‘You really have to believe that you’re dealing with people who are deeply defective…’
(Claire Russel, Liberty Headlines) Illinois schools routinely confine students with behavioral problems and mental disabilities in “quiet rooms,” a new investigative report by the Chicago Tribune and ProPublica found.
Illinois hasn’t completely banned child confinement, unlike the rest of the country. But teachers and administrators still violate state law by locking children in so-called timeout rooms for seemingly minor wrongdoings, such as spilling milk or shouting.
These spaces are called “reflection rooms,” and ProPublica found more than 20,000 incidents in the 2017-18 school year in which children were kept in these rooms—sometimes for multiple hours.
“In the nearly 50,000 pages of reports reporters reviewed about Illinois students in seclusion, school workers often keep watch over children who are clearly in distress,” the article states. “They dutifully document kids urinating and spitting in fear or anger and then being ordered to wipe the walls clean and mop the floors.”
One student was locked in a “reflection room” for up to 10 hours, the Tribune found.
Scot Danforth, an education professor at Chapman University, said that teachers might justify the solitary confinement by telling themselves that children with disabilities are “defective.”
“You really have to believe that you’re dealing with people who are deeply defective [to put children in timeout rooms]. And that’s what the staff members tell each other,” Danforth said. “You can do it because of who you’re doing it to.”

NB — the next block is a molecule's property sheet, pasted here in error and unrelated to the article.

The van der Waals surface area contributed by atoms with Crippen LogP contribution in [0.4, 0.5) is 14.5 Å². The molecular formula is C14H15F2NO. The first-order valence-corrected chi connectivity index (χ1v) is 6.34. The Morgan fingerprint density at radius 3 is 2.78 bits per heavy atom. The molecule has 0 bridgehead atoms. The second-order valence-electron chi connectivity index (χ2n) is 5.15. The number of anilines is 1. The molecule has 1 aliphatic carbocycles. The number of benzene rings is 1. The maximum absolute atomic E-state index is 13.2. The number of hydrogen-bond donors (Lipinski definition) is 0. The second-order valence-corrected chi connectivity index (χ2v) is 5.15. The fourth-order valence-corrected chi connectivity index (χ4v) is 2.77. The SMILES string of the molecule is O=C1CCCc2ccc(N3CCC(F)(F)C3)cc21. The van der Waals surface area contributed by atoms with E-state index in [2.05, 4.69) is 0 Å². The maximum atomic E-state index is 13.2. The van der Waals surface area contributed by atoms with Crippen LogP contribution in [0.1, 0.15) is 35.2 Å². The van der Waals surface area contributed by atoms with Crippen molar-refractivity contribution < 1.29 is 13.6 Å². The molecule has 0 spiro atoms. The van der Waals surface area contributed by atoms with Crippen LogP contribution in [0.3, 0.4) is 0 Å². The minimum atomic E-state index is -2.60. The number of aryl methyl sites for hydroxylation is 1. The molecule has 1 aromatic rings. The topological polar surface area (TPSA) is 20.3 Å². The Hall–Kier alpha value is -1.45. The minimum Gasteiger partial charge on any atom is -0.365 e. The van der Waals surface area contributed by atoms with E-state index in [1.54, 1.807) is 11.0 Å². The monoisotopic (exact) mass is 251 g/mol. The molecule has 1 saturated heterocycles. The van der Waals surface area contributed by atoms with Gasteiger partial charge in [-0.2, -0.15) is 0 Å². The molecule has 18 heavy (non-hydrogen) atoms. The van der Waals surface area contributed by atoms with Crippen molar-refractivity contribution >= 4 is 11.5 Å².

Using solitary confinement as a punishment is illegal in Illinois and is reserved for safety issues only, but Illinois school administrators ignore this law completely, the report found.
The report details one instance in 2017 at Bridges Learning Center when all five timeout “booths” were full by 8:35 a.m.
“Each booth is about 6 by 8 feet, with a steel door,” the report stated.
“That day, one held a boy who had hung on a basketball rim and swore at staff when they told him to stop. In another, a boy who had used ‘raised voice tones.’ Two boys were being held because they hadn’t finished classwork. Inside the fifth room was a boy who had tried to ‘provoke’ other students when he got off a bus. Staff told him he’d be back again ‘to serve 15 minutes every morning due to his irrational behavior,’” it said.
None of those reasons for seclusion is permitted under Illinois law, the report stated. In fact, 72 percent of all seclusions that investigators studied are illegal under Illinois law.
Many of these schools refused to tell parents if they locked their children in solitary confinement. One mother found out the hard way when her son, Isaiah, found out that he had “headache and ringing in his ears” from banging his head against the wall of an isolation room. He had been doing this for years, but the school never told her.
Other students “ripped their fingernails or bruised their knuckles hitting the door,” the report stated. “Their hands swelled and bled from beating the walls. In some cases, children were hurt so badly that ambulances were called.”
In light of the report, the Illinois State Board of Education announced it will issue guidance clarifying that seclusion cannot be used as a punishment, and Illinois legislators have suggested they will take action to guarantee oversight of schools that continue to rely on the harmful practice.